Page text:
This is essential, because Haitian migrant workers past and present are the lifeblood of the Dominican economy: in agriculture, construction and tourism, their hard work for little pay has provided the DR with food security and economic development.
By doing so, the DR can also truly commence discussions on societal inequality due to its pigmentocracy. Danilo's campaign slogan was' to change what is bad, and do what has never been done before': what better chance than by healing the wound of racism to move forward as two countries arm in arm.
Jeremy Tarbox worked with the Combined Banana Program of the United Nations Development Program in the DR during 2011–12 as part of his Rotary World Peace Fellowship.
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02 Oct 2012
A most interesting and informative article- thanks Jeremy!
02 Oct 2012
What you people don't understand about that dark time in our Dominican history is that we do not start it this, because between 1822 and 1844 the Haitians invators did the same thing or worst than Trujillo, also that during Trujillo era the spanish langauge was prohibit it in schools by Haitian teachers in those border towns and that any Dominican kids that dare spoke spanish in school was slap in the face, so in other words in order for any foreigner to realy understand the relationship between Dominican Republic and Haiti you need to go back to 1822 and then start from there to count from there in order to make a real statement about both countries history. Also that is inbred in all haitian kids when they born that this country belong to them as well.
02 Oct 2012
Racism is really bad in the Hispaniola. While visiting Haiti and DR, I was stunned to see how much you’re skin color matters. They treated their darker skin people like second citizen. In 2012, we’re still can’t treat everyone like human being..
03 Oct 2012
Thanks for your comments. Firstly, I encourage you to reread the article, I discussed the points you made. The article encourages Dominicans, especially President Medina, to change the dynamic from ‘they did this, and so we can justify that’. In conflict resolution, the group that ‘started’ things is much less important than who can influence the future.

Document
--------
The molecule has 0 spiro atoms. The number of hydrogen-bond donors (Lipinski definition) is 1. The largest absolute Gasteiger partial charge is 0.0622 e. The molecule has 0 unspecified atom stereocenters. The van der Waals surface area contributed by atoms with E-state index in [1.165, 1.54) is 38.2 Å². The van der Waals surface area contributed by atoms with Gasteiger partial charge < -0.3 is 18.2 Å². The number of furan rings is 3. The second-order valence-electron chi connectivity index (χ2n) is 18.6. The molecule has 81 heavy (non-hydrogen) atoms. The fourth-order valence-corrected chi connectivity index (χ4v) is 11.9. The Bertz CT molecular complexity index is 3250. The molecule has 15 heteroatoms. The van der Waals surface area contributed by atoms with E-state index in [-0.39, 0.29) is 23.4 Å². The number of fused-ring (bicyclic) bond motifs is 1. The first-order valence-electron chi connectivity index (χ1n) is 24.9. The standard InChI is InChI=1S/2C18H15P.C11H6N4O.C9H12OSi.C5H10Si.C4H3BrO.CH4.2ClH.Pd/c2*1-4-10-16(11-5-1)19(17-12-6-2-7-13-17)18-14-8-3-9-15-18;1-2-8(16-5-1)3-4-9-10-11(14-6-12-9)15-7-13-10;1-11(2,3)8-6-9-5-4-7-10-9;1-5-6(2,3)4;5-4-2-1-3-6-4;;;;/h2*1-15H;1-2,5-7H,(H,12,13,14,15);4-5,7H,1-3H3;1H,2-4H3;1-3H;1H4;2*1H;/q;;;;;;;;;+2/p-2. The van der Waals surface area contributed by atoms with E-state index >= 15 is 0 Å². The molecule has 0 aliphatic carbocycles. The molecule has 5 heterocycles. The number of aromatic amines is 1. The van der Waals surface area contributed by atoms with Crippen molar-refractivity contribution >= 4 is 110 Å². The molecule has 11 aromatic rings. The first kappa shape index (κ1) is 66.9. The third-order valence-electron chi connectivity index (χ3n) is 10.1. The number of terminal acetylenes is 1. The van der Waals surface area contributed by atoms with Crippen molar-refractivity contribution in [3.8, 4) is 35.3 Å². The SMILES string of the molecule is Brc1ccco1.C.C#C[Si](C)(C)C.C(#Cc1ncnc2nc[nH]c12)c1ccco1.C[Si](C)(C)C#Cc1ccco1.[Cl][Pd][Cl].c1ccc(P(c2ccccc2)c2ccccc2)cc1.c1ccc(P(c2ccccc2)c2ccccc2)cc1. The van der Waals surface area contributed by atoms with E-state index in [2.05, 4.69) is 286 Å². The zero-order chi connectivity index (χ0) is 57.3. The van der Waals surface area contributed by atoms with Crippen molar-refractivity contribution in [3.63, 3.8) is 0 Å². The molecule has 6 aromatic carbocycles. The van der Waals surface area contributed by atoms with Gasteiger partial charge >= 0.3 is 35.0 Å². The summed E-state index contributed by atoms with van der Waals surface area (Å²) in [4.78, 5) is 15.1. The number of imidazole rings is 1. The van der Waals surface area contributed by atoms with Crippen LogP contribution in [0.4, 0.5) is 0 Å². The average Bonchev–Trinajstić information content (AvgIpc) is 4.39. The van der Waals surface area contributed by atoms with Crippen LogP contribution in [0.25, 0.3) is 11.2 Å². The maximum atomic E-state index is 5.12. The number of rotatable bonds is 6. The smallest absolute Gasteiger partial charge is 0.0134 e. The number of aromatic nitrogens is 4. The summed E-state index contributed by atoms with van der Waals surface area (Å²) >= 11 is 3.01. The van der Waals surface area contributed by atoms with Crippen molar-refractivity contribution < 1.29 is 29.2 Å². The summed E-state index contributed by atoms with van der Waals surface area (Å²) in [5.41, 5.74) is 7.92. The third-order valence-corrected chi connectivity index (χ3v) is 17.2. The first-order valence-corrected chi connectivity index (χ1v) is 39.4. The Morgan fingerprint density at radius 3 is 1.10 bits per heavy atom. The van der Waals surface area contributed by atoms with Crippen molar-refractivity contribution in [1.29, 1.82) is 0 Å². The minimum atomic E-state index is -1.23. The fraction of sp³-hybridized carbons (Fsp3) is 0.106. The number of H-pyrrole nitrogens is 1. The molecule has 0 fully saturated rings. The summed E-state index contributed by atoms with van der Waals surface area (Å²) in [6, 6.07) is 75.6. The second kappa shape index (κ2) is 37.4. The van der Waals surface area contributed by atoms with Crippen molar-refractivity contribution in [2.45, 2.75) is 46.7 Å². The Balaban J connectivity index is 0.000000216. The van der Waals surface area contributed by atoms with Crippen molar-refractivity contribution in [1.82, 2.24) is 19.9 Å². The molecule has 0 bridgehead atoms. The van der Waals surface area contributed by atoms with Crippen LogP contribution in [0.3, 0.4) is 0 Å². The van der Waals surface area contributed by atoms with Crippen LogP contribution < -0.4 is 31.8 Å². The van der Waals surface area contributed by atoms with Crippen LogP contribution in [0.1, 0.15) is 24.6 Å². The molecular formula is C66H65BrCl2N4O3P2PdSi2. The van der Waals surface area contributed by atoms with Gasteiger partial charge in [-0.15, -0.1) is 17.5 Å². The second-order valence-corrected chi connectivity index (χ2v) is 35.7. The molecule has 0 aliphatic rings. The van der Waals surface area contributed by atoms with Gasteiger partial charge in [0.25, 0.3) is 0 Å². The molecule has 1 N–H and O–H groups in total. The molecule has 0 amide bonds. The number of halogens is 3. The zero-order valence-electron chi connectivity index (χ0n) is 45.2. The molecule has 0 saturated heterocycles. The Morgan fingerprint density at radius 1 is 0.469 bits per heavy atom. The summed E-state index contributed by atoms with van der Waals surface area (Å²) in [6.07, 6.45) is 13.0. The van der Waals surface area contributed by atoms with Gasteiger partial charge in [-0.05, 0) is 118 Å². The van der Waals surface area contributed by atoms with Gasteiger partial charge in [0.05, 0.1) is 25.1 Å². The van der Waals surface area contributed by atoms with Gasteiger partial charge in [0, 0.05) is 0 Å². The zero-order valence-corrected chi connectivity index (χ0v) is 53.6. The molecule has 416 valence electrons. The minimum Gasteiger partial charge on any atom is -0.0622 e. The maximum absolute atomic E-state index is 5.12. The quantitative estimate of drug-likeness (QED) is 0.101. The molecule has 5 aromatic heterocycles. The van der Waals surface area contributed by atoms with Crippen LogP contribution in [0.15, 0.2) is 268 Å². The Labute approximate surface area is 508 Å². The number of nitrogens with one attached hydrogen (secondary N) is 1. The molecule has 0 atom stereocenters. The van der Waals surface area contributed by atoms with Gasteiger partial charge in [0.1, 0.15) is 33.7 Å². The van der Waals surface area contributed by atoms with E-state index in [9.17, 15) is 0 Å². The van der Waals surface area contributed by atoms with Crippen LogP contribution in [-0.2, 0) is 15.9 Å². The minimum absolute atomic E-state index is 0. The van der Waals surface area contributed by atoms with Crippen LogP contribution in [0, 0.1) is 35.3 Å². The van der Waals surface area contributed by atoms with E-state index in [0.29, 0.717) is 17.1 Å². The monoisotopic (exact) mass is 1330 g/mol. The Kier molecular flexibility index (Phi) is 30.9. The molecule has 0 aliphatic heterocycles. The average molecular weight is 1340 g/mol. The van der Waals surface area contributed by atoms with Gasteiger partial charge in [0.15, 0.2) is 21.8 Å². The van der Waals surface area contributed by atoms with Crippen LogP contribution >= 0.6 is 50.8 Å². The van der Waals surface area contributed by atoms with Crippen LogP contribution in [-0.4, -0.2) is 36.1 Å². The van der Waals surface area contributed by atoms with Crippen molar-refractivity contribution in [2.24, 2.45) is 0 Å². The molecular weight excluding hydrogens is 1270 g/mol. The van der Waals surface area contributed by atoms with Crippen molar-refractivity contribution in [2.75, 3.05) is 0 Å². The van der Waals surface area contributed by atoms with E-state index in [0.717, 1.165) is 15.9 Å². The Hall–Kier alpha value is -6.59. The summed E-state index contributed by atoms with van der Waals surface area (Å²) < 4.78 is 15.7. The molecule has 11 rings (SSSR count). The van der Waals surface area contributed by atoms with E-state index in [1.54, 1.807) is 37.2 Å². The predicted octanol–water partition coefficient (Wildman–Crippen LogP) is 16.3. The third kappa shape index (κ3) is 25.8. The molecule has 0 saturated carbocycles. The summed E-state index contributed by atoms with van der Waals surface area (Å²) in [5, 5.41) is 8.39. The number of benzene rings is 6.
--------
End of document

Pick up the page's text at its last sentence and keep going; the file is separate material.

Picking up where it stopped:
Secondly, the article is written from a human rights perspective. There were abuses of Dominicans by Haitians in the past, such as denial of Spanish language, but in living memory there were not systematic massacres of thousands of unarmed men, women, children, elderly and babies. Dominicans cannot claim their human rights, and in the same breath deny them to Haitians: whether in the past, present or future.
Thirdly, you start with “what you people don’t understand”: I assure you I have lived in the Dominican Republic and researched its history extensively. I recommend you read well-known books based on the massacres, such as “The Farming of Bones” by Edwidge Danticat and “You can cross the Massacre on foot” (El masacre se pasa a pie) by Freddy Prestol Castillo; but especially history books by Rafael Dario Herrera Rodriguez or Bernardo Vega.
05 Oct 2012
Congrats on your article. Hope the Haitians get IDs as well. Thousands remain undocumented and have no chance to fulfil requirements to obtain them.
05 Oct 2012
This is a very good and balanced assessment of the "situacion dominico-haitiana".
I am a "dominicana ausente" who lives in Texas. But who also believes that our Haitian neighbors are just as human as the Dominicans.
06 Oct 2012
I would like to read what a Dominican or Haitian's opinion is of Australia's race/human rights record - especially since both have citizens so desperate to escape poverty that they risk their lives on rickety boats to try and get to Puerto Rico (US territory) or even the US. With Australia's disgraceful turn-the-boats-back policy or mandatory detention policy - we are hardly in a position to give advice to two Caribbean countries who's current racial conflict is a remnant of the slave trade to produce sugar for Europe and the US - and still does - and still treats plantations workers like slaves.
12 Jan 2013
bernie cordero , you are wrong we haitians, we never did any types of genocide on you,we invaded you in order to keep the island safe from "la france" at this time we were so powerful that if we wanted to eliminate you all , we would,you know that.
so stop looking for a reason the cover the evil acts of trujillo.